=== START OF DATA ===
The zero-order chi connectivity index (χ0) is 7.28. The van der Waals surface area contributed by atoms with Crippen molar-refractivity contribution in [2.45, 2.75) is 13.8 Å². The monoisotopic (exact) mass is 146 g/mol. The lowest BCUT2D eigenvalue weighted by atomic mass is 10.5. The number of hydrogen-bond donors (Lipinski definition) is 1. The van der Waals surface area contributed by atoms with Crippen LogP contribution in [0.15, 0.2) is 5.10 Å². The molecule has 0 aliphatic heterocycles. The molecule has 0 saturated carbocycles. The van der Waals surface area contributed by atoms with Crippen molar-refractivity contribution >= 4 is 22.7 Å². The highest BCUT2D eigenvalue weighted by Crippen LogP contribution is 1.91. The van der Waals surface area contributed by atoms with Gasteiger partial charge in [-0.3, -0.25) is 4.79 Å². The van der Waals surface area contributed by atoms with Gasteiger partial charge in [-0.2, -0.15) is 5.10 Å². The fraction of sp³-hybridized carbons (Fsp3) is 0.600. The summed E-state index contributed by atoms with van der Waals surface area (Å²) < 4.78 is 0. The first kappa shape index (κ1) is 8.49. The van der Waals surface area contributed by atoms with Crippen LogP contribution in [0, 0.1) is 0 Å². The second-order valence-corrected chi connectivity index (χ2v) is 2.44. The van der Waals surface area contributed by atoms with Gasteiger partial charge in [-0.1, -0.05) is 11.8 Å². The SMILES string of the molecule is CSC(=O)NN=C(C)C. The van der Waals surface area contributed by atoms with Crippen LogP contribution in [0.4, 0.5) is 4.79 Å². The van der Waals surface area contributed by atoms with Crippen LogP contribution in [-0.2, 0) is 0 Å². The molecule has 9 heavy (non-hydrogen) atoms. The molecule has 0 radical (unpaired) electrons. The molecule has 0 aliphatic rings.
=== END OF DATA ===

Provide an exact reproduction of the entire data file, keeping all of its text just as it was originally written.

The zero-order chi connectivity index (χ0) is 7.28. The van der Waals surface area contributed by atoms with Crippen molar-refractivity contribution in [2.45, 2.75) is 13.8 Å². The monoisotopic (exact) mass is 146 g/mol. The lowest BCUT2D eigenvalue weighted by atomic mass is 10.5. The number of hydrogen-bond donors (Lipinski definition) is 1. The van der Waals surface area contributed by atoms with Crippen LogP contribution in [0.15, 0.2) is 5.10 Å². The molecule has 0 aliphatic heterocycles. The molecule has 0 saturated carbocycles. The van der Waals surface area contributed by atoms with Crippen molar-refractivity contribution >= 4 is 22.7 Å². The highest BCUT2D eigenvalue weighted by Crippen LogP contribution is 1.91. The van der Waals surface area contributed by atoms with Gasteiger partial charge in [-0.3, -0.25) is 4.79 Å². The van der Waals surface area contributed by atoms with Gasteiger partial charge in [-0.2, -0.15) is 5.10 Å². The fraction of sp³-hybridized carbons (Fsp3) is 0.600. The summed E-state index contributed by atoms with van der Waals surface area (Å²) < 4.78 is 0. The first kappa shape index (κ1) is 8.49. The van der Waals surface area contributed by atoms with Crippen LogP contribution in [0, 0.1) is 0 Å². The second-order valence-corrected chi connectivity index (χ2v) is 2.44. The van der Waals surface area contributed by atoms with Gasteiger partial charge in [-0.1, -0.05) is 11.8 Å². The SMILES string of the molecule is CSC(=O)NN=C(C)C. The van der Waals surface area contributed by atoms with Crippen LogP contribution in [0.4, 0.5) is 4.79 Å². The van der Waals surface area contributed by atoms with Crippen LogP contribution in [-0.2, 0) is 0 Å². The molecule has 9 heavy (non-hydrogen) atoms. The molecule has 0 radical (unpaired) electrons. The molecule has 0 aliphatic rings.